An open letter to Transport Secretary Chris Grayling asking him to pause the sale and meet tenants has received almost 8,000 signatures, including almost 300 arches tenants.

    On 12 June the Guardians of the Arches filled Committee Room 10 of Parliament with arches tenants from around the country. The campaign has received support from parliamentarians across the political spectrum including Jeremy Corbyn, Lord Bird, Zac Goldsmith, Meg Hillier, Rachel Reeves, Tom Watson and Ian Mearns.

    Last year Network Rail, the largest landlord for small businesses in the country, announced the sale of 4,455 arches as one commercial business on a 150-year lease thought to be valued at around £1.5bn. This sale is due to be completed by the end of 2018. There are four remaining bidders on the shortlist – these are CK Asset Holdings; Terra Firma; Kildare Partners; and Blackstone/​Telereal.

    The largest in-year rent increase demand the campaign has uncovered is around 345%: a 93-year-old in Clapham who has been running a garage out of the arches for the last 60 years who received a letter informing him of a proposal to increase his rent from £33k pa to a demand for £147k pa in a single year.

    **Notes to editors 

    1. The New Economics Foundation is the UK’s only people-powered think tank. The Foundation works to build a new economy where people really take control. www​.newe​co​nom​ics​.org
    2. The Guardians of the Arches is a network of arches tenants formed in late April in response to growing concern among small businesses based in arches about the impending sale of the commercial estate by Network Rail. It is run by a steering group of arches tenants and with the New Economics Foundation and the East End Trades Guild as supporting members. See guardian​soft​hearch​es​.org​.uk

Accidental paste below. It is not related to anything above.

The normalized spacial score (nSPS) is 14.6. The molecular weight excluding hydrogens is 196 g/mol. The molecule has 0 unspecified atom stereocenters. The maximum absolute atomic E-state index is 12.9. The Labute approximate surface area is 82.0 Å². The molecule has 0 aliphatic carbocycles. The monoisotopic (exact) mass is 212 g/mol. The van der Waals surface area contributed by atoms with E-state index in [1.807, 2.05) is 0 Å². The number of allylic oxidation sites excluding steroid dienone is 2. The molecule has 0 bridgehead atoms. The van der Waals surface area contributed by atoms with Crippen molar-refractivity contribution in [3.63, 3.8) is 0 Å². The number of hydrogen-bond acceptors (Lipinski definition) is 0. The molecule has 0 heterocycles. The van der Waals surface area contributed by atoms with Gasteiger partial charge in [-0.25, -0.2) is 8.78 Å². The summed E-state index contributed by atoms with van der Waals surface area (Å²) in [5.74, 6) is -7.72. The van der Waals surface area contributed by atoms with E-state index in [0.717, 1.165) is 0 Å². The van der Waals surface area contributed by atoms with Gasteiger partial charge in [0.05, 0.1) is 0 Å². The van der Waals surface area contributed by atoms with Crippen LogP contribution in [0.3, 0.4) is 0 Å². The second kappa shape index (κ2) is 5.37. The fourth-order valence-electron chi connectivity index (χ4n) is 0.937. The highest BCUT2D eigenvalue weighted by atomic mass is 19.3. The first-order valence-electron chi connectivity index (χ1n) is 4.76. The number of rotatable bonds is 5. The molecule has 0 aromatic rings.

3. Figures on the sectoral distribution of enterprises in the railway arches come from a survey of 165 arches tenants in three London neighbourhoods by Froy and Davis, available here:https://​www​.tand​fon​line​.com/​d​o​i​/​a​b​s​/​1​0​.​1​0​8​0​/​0​9​6​5​4​3​1​3​.​2​0​1​7​.​1​3​6​7​1​4​1​?​j​o​u​r​n​a​l​C​o​d​e​=​c​eps20. We use figures from the Annual Business Survey on approximate GVA per business in each relevant sector, (using figures from 2017 and uprating to 2018 prices) and apply this to the proportion of businesses in each sector and the total number of businesses under the arches (4,455 business spaces, as reported by Network Rail: https://​www​.net​workrail​.co​.uk/​a​r​ches/). Supply chain effects are estimated using the latest ONS multipliers derived from input-output supply and use tables. These estimates are based on averages and will be subject to a margin of error. We assume the sectoral distribution of these tenants is representative of all 4,455 arch spaces let out across the country. Given that less than 1% of businesses in the arches are large chains, and the majority are small and independently owned, we model them all as microbusinesses with 1 – 9 employees.
    4. https://​www​.prop​er​ty​week​.com/​r​e​t​a​i​l​/​p​o​l​i​t​i​c​a​l​-​b​u​n​-​f​i​g​h​t​-​f​e​a​r​s​-​h​i​t​-​n​e​t​w​o​r​k​-​r​a​i​l​s​-​1​5​b​n​-​p​o​r​t​f​o​l​i​o​-​s​a​l​e​/​5​0​9​7​7​3​3​.​a​r​ticle
    5. http://​www​.hack​neygazette​.co​.uk/​n​e​w​s​/​g​u​a​r​d​i​a​n​s​-​o​f​-​t​h​e​-​a​r​c​h​e​s​-​p​h​i​l​-​g​l​a​n​v​i​l​l​e​-​c​h​r​i​s​-​g​r​a​y​l​i​n​g​-​c​o​u​n​c​i​l​-​i​n​t​e​r​e​s​t​e​d​-​i​n​-​b​u​y​i​n​g​-​h​a​c​k​n​e​y​-​s​-​n​e​t​w​o​r​k​-​r​a​i​l​-​a​r​c​hes-1 – 5611801
    6. https://​www​.thetimes​.co​.uk/​a​r​t​i​c​l​e​/​f​i​r​m​s​-​s​t​e​p​-​u​p​-​f​i​g​h​t​-​u​n​d​e​r​n​e​a​t​h​-​t​h​e​-​a​r​c​h​e​s​-​n​8​w​d​56hgh